3. Tape the other end of the paper tube to the end of a wooden ruler that has a grove in the middle. Make sure to tape the bottom of the tube to the top of the ruler.
  4. Elevate the end of the tube with the hole about 3 cm.
  5. Place one mib in the grove at the center of the rule and line three more mibs on the side toward the tube. All marbles should be touching.
  6. Stick a pencil through the holes of the tube and place a mib in the top of the tube. The pencil will hold the mib in place.
  7. Create a data table that will compare the number of mibs in the tube, number of mibs on the ruler, and the number of mibs that move off the ruler.Example:
Trial Number of mibs in tube Number of mibs on ruler Number of mibs sent off the ruler
1      
2      
3      
etc      

  1. Pull the pencil and let the marble roll down the tube onto the ruler and collide with the other marbles. Watch what happens and record the number of marbles sent off the ruler.
  2. Place three marbles on the ruler and two in the tube. Observe and record your data.
  3. Perform the same experiment with different number of marbles in the tube and on the ruler. Record your data.

Part 2

  1. Remove the small tube from the ruler and replace it with the tube for the shooter. Place six mibs in the grove of the ruler. Release the shooter and record your observation/data? Repeat the procedure to determine the total number of mibs the shooter can send off the ruler in one trial.
Shooter
Trial Number of mibs in tube Number of mibs on ruler Number of mibs sent off the ruler
1      
2      
3      
etc      

Part 3

  1. Remove the previous tube from the ruler and replace it with the tube for the ball bearings. Place six mibs in the grove of the ruler. Release the shooter and record your observation/data? Repeat the procedure to determine the total number of mibs the ball bearing can send off the ruler in one trial.
Ball Bearings
Trial Number of mibs in tube Number of mibs on ruler Number of mibs sent off the ruler
1      
2      
3      
etc      

  1. Remove the previous tube from the ruler and replace it with the tube for the wooden ball. Place six mibs in the grove of the ruler. Release the shooter and record your observation/data? Repeat the procedure to determine the total number of mibs the ball bearing can send off the ruler in one trial.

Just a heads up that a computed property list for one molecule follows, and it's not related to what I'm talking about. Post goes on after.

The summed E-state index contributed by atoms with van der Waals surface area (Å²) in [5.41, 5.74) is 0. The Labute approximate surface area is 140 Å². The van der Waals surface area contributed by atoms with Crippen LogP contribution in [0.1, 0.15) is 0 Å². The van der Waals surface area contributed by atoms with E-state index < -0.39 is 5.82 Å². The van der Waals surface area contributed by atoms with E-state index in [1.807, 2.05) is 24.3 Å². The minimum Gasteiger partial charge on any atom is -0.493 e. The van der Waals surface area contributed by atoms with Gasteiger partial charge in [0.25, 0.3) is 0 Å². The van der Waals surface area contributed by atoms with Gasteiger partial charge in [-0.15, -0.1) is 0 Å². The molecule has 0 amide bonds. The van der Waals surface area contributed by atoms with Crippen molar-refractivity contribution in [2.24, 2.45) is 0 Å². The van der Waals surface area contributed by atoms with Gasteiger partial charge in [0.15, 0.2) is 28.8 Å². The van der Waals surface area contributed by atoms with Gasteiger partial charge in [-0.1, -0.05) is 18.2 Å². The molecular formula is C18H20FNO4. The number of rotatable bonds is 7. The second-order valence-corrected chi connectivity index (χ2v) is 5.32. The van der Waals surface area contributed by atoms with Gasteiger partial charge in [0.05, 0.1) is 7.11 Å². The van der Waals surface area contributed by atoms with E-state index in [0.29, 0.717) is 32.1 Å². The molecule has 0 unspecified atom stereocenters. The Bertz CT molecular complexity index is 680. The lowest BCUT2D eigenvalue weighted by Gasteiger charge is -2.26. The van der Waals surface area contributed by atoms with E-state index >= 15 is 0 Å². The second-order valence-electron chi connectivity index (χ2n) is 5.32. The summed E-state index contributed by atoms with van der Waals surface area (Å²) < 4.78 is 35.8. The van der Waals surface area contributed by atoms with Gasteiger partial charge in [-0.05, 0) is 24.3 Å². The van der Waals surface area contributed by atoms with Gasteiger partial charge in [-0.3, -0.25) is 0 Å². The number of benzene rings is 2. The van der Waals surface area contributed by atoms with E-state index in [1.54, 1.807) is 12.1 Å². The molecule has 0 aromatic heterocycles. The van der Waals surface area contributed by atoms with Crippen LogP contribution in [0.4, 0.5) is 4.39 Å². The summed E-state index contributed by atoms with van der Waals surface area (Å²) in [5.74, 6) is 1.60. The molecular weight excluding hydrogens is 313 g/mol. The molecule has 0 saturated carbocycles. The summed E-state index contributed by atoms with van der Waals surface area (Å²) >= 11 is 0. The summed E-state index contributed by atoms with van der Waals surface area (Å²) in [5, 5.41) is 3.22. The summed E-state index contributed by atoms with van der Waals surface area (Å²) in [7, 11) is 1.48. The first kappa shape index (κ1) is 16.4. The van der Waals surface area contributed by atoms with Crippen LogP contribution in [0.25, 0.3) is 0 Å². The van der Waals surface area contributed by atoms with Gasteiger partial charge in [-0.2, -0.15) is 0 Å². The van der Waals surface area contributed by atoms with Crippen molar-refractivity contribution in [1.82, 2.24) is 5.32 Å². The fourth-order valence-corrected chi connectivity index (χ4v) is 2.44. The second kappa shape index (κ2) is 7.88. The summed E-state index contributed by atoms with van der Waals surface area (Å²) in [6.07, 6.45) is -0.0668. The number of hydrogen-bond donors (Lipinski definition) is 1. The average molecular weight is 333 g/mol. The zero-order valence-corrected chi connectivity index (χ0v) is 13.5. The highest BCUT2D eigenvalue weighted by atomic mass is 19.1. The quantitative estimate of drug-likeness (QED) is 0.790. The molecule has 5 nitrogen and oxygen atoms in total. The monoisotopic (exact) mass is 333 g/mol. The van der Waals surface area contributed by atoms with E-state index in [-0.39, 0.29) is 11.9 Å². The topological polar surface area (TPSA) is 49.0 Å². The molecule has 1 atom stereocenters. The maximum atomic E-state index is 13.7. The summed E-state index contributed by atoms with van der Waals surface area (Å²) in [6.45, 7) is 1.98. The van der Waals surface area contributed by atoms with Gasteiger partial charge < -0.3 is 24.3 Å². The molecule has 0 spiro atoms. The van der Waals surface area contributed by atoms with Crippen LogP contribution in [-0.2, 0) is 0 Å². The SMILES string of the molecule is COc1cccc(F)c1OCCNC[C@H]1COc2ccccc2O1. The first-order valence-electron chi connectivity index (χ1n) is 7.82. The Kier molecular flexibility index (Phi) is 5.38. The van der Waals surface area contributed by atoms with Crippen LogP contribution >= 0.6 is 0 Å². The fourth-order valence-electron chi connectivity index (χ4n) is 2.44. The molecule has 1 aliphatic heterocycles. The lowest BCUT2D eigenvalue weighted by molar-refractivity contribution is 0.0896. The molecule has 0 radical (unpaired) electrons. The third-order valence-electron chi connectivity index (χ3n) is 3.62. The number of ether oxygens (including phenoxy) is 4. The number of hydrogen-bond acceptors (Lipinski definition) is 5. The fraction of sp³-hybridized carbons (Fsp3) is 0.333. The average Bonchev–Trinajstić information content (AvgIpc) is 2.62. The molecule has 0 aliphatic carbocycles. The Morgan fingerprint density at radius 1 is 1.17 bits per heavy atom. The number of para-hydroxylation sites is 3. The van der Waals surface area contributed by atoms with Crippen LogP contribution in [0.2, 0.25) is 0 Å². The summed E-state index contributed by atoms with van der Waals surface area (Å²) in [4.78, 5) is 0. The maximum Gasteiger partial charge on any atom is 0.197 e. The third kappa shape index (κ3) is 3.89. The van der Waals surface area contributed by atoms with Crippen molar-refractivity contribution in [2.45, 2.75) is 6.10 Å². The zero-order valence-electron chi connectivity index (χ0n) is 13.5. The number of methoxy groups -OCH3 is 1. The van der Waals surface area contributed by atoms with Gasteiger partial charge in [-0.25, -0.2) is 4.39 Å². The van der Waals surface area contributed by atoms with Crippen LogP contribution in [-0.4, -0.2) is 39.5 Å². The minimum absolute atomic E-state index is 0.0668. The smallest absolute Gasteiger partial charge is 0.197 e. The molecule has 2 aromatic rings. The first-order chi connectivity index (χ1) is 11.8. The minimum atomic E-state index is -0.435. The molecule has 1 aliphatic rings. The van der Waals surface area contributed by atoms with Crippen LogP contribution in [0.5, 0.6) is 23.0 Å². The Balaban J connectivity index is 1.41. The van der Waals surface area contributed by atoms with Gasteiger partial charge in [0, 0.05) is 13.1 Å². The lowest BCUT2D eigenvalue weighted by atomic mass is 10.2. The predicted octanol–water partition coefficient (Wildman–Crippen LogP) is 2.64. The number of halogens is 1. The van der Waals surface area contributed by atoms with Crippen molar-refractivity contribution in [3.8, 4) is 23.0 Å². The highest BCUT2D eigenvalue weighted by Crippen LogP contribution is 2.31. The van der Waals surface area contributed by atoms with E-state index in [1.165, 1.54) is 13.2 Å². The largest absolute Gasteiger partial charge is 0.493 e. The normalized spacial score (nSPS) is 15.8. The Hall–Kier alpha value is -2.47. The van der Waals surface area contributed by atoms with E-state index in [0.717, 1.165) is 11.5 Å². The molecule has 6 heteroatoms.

Wooden Ball
Trial Number of mibs in tube Number of mibs on ruler Number of mibs sent off the ruler
1      
2      
3      
etc      

Students should repeat this procedure for different types of balls.NOTE: I did not have time to try Part II of this activity. Six mibs on the ruler is just a guess. The teacher may want to try this part to determine the best number of mibs to begin with.The teacher should monitor the students and make sure they are writing down the data.A more extensive procedure can be found at the referenced website.

Explanation

Have the students discuss with each other how rolling small marbles into small marbles, rolling small marbles into large marbles, rolling small marbles into ball bearings, and rolling small marbles into wooden balls were all different or alike with each other.

Students should write their answers in a paragraph. Students should be able to see the heavier the object, the more small marbles it took to move it.

Elaboration

Discuss with students that momentum is mass times velocity. A train has a huge mass, but even at low speeds it takes a long time to stop because it has a large momentum. A bullet has a low mass but a large velocity and therefore a large momentum.

Using momentum balls, demonstrate conservation of momentum. Swing one, then two, then three balls.

Have the student discuss the results of the exploration/explanation in terms of momentum and conservation of momentum.

Have the students determine which of the balls would make the best shooter and why?

Each group should prepare data tables or graphs to share with the class to support their decision on which type of ball makes the best shooter. A written report should also be developed.

Evaluation